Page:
The oil sector hopes to gain even more access to Asian and European markets under Biden, should he win. “This industry has been disadvantaged by some of the trade wars that have occurred under President Trump,” Sommers said. “We would be hopeful that a Biden administration would keep this industry in mind as we engage with our trading partners.”

But Biden has been unclear about whether he will support the continued sale of fossil fuels abroad. 

During a CNN town hall last year, Biden said, “I think we should in fact [ban fossil fuel exports], depending on what it is they’re exporting for what they’re replacing.” But more recently, the campaign did not clarify his stance on oil, gas and coal exports when asked by our colleagues Kevin Uhrmacher and Andrew Braford last month.

There is still plenty the oil industry sees wrong with Biden — and it is ready to push back.

Biden's proposal sets a goal of achieving net-zero greenhouse gas emissions by 2050. That's a feat that can only be done by largely curtailing the use of gasoline and other petroleum-based fuels.

During the second and last presidential debate, Biden called rising temperatures “an existential threat to humanity.” U.N. scientists say the world has precious little time to curtail emissions and prevent irreparable harm to ecosystems.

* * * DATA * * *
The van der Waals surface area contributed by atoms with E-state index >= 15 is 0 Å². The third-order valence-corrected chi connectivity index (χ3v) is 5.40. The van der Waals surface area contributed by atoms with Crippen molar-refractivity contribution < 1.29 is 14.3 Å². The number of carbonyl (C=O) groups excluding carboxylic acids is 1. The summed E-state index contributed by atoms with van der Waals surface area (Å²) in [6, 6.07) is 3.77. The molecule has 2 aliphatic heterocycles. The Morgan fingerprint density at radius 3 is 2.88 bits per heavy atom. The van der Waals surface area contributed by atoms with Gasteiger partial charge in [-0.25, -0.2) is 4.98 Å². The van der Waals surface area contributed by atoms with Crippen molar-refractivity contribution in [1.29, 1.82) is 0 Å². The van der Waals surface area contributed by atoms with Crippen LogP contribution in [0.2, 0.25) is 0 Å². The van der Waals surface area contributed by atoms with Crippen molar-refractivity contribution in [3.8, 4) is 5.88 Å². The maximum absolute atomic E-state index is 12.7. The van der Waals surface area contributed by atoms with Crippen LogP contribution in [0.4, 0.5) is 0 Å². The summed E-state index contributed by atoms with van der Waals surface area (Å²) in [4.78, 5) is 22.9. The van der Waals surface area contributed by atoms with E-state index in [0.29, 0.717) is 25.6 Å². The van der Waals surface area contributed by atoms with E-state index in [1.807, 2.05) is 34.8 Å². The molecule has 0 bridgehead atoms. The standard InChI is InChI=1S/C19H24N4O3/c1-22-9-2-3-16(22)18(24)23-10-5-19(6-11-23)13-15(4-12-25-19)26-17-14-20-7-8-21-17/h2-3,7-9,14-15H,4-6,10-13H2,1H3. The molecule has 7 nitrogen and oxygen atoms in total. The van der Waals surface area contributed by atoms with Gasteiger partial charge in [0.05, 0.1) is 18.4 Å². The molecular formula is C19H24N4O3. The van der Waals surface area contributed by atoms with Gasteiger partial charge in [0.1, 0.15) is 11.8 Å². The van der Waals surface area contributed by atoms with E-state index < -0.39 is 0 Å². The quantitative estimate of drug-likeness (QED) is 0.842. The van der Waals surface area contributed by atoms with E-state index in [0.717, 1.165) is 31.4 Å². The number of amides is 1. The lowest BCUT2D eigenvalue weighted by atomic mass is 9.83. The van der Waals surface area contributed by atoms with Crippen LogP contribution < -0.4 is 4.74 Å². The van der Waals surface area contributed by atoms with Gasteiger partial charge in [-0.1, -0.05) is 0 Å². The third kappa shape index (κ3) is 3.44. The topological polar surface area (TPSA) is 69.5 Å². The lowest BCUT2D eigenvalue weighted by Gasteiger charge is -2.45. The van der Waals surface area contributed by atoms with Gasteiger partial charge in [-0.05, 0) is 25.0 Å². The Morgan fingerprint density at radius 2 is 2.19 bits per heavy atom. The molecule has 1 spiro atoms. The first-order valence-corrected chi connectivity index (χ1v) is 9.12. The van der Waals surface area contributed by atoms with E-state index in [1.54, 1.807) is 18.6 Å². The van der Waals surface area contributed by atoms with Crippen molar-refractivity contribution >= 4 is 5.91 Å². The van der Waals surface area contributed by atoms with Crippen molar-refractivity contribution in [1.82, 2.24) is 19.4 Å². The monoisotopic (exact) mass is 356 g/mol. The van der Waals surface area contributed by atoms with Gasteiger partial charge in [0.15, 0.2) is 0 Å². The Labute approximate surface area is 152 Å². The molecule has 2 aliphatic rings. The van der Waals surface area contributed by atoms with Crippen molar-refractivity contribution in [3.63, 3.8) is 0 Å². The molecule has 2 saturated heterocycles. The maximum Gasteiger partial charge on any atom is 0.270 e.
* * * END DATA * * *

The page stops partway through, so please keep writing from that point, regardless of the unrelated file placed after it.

“Would you close down the oil industry?” Trump asked in response.

“Yes. I would transition,” Biden said. “Because the oil industry pollutes, significantly. … Because it has to be replaced by renewable energy.”

Republicans — and even some Democrats from oil-producing areas such as Oklahoma and New Mexico — bashed Biden for the comment, even though it was consistent with his long-standing climate platform. Sommers was among those critics, issuing a statement saying “we aren’t going anywhere.”

At the airport after the debate in Nashville, Biden said he meant he wanted to end special federal subsidies to oil, gas and coal companies. “We’re not going to get rid of fossil fuels,” Biden said. “We’re going to get rid of subsidies for fossil fuels.”

Even that is disconcerting to API. On the Monday after the debate, Sommers sent a note to congressional offices arguing his industry “does not receive special tax treatment" when compared to other businesses.

“We take advantage of deductions — not subsidies, deductions — that other businesses in the manufacturing world take advantage of," Sommers told The Washington Post. 

The nonpartisan Congressional Budget Office estimated that in 2016 fossil fuels got $4.6 billion in tax preferences. An estimated $10.9 billion that fiscal year went toward supporting wind, solar and other renewable energy.

“Big Oil knows how desperately unpopular subsidies are,” said Lukas Ross, a program manager at Friends of the Earth who tracks the federal budget. “The only option they have is to pretend they don't exist.”

Happy Election Day! Here is a guide to voting in your state — if you haven't done so already.

Election 2020

Biden makes a closing pitch on the environment.

As part of Biden's sell to voters, the candidate released a series of videos showing the impact of climate change on people's lives.